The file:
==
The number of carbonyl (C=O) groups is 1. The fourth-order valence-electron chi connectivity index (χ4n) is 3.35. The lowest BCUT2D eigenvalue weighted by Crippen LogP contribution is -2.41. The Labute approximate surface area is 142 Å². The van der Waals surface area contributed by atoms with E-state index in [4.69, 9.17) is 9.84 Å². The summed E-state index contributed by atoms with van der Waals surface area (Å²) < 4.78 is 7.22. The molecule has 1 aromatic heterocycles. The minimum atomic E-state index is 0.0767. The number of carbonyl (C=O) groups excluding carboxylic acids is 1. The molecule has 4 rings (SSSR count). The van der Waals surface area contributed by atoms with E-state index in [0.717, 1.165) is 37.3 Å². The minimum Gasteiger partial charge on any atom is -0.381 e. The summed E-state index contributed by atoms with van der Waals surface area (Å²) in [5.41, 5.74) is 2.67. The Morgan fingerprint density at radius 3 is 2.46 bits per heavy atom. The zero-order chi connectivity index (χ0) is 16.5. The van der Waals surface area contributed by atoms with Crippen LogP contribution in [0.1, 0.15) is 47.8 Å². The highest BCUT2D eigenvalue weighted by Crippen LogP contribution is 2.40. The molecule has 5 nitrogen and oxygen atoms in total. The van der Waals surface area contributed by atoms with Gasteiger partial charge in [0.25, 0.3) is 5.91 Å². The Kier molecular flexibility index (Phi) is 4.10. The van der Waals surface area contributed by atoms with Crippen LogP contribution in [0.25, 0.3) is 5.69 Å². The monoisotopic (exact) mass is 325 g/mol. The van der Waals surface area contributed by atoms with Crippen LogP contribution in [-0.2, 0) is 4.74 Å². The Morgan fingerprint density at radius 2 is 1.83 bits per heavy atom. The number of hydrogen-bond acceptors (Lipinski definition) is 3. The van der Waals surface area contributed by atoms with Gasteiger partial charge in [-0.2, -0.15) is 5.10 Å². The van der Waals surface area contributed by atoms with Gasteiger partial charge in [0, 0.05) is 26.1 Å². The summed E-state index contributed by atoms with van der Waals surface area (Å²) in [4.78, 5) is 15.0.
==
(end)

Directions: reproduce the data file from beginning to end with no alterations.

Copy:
The number of carbonyl (C=O) groups is 1. The fourth-order valence-electron chi connectivity index (χ4n) is 3.35. The lowest BCUT2D eigenvalue weighted by Crippen LogP contribution is -2.41. The Labute approximate surface area is 142 Å². The van der Waals surface area contributed by atoms with E-state index in [4.69, 9.17) is 9.84 Å². The summed E-state index contributed by atoms with van der Waals surface area (Å²) < 4.78 is 7.22. The molecule has 1 aromatic heterocycles. The minimum atomic E-state index is 0.0767. The number of carbonyl (C=O) groups excluding carboxylic acids is 1. The molecule has 4 rings (SSSR count). The van der Waals surface area contributed by atoms with E-state index in [0.717, 1.165) is 37.3 Å². The minimum Gasteiger partial charge on any atom is -0.381 e. The summed E-state index contributed by atoms with van der Waals surface area (Å²) in [5.41, 5.74) is 2.67. The Morgan fingerprint density at radius 3 is 2.46 bits per heavy atom. The zero-order chi connectivity index (χ0) is 16.5. The van der Waals surface area contributed by atoms with Crippen LogP contribution in [0.1, 0.15) is 47.8 Å². The highest BCUT2D eigenvalue weighted by Crippen LogP contribution is 2.40. The molecule has 5 nitrogen and oxygen atoms in total. The van der Waals surface area contributed by atoms with Gasteiger partial charge in [0.25, 0.3) is 5.91 Å². The Kier molecular flexibility index (Phi) is 4.10. The van der Waals surface area contributed by atoms with Crippen LogP contribution in [0.25, 0.3) is 5.69 Å². The monoisotopic (exact) mass is 325 g/mol. The van der Waals surface area contributed by atoms with Crippen LogP contribution in [-0.2, 0) is 4.74 Å². The Morgan fingerprint density at radius 2 is 1.83 bits per heavy atom. The number of hydrogen-bond acceptors (Lipinski definition) is 3. The van der Waals surface area contributed by atoms with Gasteiger partial charge in [-0.2, -0.15) is 5.10 Å². The van der Waals surface area contributed by atoms with Gasteiger partial charge in [0, 0.05) is 26.1 Å². The summed E-state index contributed by atoms with van der Waals surface area (Å²) in [4.78, 5) is 15.0.